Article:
4. Inappropriate: “You are trying to say . . .” or “You feel x . . . ” or “You think X . . .”  (Don’t tell people what they they think, feel, or are trying to do. Speak your own feelings and let others do that for themselves. This is good manners and it shows respect.”)
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    2. This also implies that the one being challenged is mature enough to know the difference between a personal attack and an appropriate challenge to a position or approach. Misunderstandings can occur, of course, even among mature participants, and sometimes confusion sets in. But being able to receive a challenge with grace is part of what we are about. As long as we keep in mind that we are challenging “issues” and not “people,” we will be able to resolve any misunderstandings and continue.
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    3. This also implies the acceptance of three basic principles of communication:
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      1. The sender always must take responsibility for what he or she says/writes. He or she must work to write/speak in such a way that deals with issues rather than personalities, always in an attempt to respect and NOT to offend another person. It is always appropriate if a sender chooses to reword a statement based on a perceived offense.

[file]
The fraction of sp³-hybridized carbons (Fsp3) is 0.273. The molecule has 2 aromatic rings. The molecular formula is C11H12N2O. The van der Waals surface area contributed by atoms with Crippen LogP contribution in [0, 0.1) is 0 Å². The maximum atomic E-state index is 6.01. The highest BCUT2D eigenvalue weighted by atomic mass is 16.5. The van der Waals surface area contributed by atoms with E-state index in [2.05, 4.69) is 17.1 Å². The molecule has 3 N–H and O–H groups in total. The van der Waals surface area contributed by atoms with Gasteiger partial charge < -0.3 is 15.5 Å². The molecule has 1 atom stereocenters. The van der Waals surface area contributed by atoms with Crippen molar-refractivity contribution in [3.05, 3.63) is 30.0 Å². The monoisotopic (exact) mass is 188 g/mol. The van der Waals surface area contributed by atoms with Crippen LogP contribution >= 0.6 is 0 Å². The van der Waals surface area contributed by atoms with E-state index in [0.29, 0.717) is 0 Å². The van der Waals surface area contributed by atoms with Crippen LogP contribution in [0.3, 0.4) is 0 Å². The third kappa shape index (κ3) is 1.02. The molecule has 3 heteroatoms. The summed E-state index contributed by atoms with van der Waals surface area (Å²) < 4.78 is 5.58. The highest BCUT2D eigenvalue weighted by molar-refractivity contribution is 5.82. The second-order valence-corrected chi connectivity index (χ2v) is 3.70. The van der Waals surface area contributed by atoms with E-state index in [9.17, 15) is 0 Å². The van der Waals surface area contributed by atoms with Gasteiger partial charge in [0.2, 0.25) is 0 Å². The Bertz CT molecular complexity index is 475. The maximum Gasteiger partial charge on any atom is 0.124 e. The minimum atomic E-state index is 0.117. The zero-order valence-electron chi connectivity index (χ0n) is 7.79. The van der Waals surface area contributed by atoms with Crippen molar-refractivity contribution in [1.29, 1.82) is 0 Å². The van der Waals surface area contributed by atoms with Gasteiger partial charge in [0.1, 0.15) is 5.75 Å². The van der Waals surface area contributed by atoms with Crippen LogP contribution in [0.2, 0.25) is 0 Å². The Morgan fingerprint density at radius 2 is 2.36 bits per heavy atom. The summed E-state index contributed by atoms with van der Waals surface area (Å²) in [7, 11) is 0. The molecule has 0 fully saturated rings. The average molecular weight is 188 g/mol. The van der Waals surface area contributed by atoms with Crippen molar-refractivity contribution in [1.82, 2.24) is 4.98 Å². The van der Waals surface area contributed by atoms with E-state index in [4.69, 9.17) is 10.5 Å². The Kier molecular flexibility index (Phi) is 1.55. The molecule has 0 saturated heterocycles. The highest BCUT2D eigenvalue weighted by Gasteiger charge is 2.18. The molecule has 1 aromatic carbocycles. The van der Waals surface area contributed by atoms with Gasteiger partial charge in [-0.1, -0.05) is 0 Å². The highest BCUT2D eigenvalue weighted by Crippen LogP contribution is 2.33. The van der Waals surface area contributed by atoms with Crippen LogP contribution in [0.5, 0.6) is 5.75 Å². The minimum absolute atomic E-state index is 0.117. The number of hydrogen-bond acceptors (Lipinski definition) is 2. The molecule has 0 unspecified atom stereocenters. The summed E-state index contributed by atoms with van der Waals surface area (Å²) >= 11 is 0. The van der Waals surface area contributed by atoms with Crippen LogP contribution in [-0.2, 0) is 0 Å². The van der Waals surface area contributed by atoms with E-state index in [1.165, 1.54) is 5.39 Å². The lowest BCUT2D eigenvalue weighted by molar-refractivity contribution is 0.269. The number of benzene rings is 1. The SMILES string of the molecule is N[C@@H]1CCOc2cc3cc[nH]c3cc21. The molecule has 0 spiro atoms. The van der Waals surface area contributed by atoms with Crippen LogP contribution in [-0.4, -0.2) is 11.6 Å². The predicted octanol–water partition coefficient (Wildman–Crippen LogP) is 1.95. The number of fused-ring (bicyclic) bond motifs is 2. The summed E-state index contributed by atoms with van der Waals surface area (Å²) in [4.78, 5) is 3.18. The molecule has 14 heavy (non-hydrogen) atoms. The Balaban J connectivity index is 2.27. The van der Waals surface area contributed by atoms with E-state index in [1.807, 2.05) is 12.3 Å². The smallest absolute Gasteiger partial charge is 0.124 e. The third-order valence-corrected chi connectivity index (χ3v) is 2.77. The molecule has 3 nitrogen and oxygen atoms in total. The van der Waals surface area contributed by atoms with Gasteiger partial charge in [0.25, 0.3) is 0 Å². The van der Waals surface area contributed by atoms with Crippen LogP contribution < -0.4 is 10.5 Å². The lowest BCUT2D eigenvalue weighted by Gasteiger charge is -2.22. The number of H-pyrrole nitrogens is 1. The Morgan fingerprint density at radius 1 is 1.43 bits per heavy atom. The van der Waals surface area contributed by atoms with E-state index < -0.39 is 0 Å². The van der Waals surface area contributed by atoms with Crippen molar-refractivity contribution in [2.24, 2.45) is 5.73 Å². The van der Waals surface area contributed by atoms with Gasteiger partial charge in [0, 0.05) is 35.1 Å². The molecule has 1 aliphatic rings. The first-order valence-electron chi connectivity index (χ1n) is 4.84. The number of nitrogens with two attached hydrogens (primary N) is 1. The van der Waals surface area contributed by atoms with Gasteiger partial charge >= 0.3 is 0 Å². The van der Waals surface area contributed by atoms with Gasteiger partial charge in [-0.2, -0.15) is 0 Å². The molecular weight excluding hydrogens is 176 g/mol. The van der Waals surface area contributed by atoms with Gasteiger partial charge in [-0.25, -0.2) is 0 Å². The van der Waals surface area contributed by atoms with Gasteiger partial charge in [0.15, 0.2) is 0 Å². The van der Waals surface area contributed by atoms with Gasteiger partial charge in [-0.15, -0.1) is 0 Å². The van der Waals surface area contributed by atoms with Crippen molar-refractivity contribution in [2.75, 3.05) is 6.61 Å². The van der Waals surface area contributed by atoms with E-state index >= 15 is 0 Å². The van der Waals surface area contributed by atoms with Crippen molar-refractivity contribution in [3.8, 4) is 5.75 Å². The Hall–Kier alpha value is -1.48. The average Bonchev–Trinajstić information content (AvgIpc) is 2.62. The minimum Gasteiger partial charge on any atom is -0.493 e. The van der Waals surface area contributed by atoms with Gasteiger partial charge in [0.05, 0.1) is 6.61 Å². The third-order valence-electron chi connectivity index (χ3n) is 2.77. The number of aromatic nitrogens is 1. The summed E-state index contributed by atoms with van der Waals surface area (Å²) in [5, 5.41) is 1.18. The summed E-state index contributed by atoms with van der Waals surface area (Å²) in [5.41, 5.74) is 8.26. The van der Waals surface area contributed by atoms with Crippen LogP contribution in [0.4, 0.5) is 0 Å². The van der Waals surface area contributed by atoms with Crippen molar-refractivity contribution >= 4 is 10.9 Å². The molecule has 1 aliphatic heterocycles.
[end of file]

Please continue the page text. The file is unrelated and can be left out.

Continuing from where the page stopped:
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      2. The receiver must take responsibility for how he or she decides to read/hear a statement. He or she must work to not “over-read” any received statement. The fact is, absolutely anything can be misunderstood and inadvertently twisted into something it was not intended to say (even this statement). There is clearly a point at which a sender is not responsible for how a reader may twist or distort a received message.E.g.: The statement: “Offensive comments are not allowed” can be interpreted: “You are accusing me of writing offensive comments!” But it does not even come close to saying that. To assume such a thing may be an aggressive and unwarranted reading on the reader’s part.